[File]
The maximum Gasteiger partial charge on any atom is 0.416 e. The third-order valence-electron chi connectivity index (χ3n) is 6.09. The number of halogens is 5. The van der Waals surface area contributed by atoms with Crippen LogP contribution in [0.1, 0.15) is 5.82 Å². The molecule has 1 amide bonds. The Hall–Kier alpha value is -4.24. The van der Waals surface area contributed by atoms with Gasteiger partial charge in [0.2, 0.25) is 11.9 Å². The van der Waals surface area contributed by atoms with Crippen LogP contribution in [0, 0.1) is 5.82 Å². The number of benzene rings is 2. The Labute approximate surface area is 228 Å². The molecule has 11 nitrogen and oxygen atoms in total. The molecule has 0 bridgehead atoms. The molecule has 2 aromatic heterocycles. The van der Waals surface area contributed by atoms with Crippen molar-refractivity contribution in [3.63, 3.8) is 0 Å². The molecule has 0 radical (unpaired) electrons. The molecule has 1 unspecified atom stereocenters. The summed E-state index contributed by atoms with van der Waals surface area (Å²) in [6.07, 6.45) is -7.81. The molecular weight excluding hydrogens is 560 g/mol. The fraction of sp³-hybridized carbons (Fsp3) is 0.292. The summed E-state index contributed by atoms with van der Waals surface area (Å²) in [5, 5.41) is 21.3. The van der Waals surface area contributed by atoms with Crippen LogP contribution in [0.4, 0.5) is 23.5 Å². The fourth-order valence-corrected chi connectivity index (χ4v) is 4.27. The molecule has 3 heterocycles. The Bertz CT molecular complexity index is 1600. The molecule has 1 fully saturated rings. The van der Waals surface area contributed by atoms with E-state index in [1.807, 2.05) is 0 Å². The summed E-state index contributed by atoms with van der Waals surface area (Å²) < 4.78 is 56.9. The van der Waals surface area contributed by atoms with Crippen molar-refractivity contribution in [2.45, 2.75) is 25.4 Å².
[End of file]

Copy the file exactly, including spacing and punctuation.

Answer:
The maximum Gasteiger partial charge on any atom is 0.416 e. The third-order valence-electron chi connectivity index (χ3n) is 6.09. The number of halogens is 5. The van der Waals surface area contributed by atoms with Crippen LogP contribution in [0.1, 0.15) is 5.82 Å². The molecule has 1 amide bonds. The Hall–Kier alpha value is -4.24. The van der Waals surface area contributed by atoms with Gasteiger partial charge in [0.2, 0.25) is 11.9 Å². The van der Waals surface area contributed by atoms with Crippen LogP contribution in [0, 0.1) is 5.82 Å². The number of benzene rings is 2. The Labute approximate surface area is 228 Å². The molecule has 11 nitrogen and oxygen atoms in total. The molecule has 0 bridgehead atoms. The molecule has 2 aromatic heterocycles. The van der Waals surface area contributed by atoms with Crippen molar-refractivity contribution in [3.63, 3.8) is 0 Å². The molecule has 0 radical (unpaired) electrons. The molecule has 1 unspecified atom stereocenters. The summed E-state index contributed by atoms with van der Waals surface area (Å²) in [6.07, 6.45) is -7.81. The molecular weight excluding hydrogens is 560 g/mol. The fraction of sp³-hybridized carbons (Fsp3) is 0.292. The summed E-state index contributed by atoms with van der Waals surface area (Å²) in [5, 5.41) is 21.3. The van der Waals surface area contributed by atoms with Crippen LogP contribution in [0.4, 0.5) is 23.5 Å². The fourth-order valence-corrected chi connectivity index (χ4v) is 4.27. The molecule has 3 heterocycles. The Bertz CT molecular complexity index is 1600. The molecule has 1 fully saturated rings. The van der Waals surface area contributed by atoms with E-state index in [1.807, 2.05) is 0 Å². The summed E-state index contributed by atoms with van der Waals surface area (Å²) < 4.78 is 56.9. The van der Waals surface area contributed by atoms with Crippen molar-refractivity contribution in [2.45, 2.75) is 25.4 Å².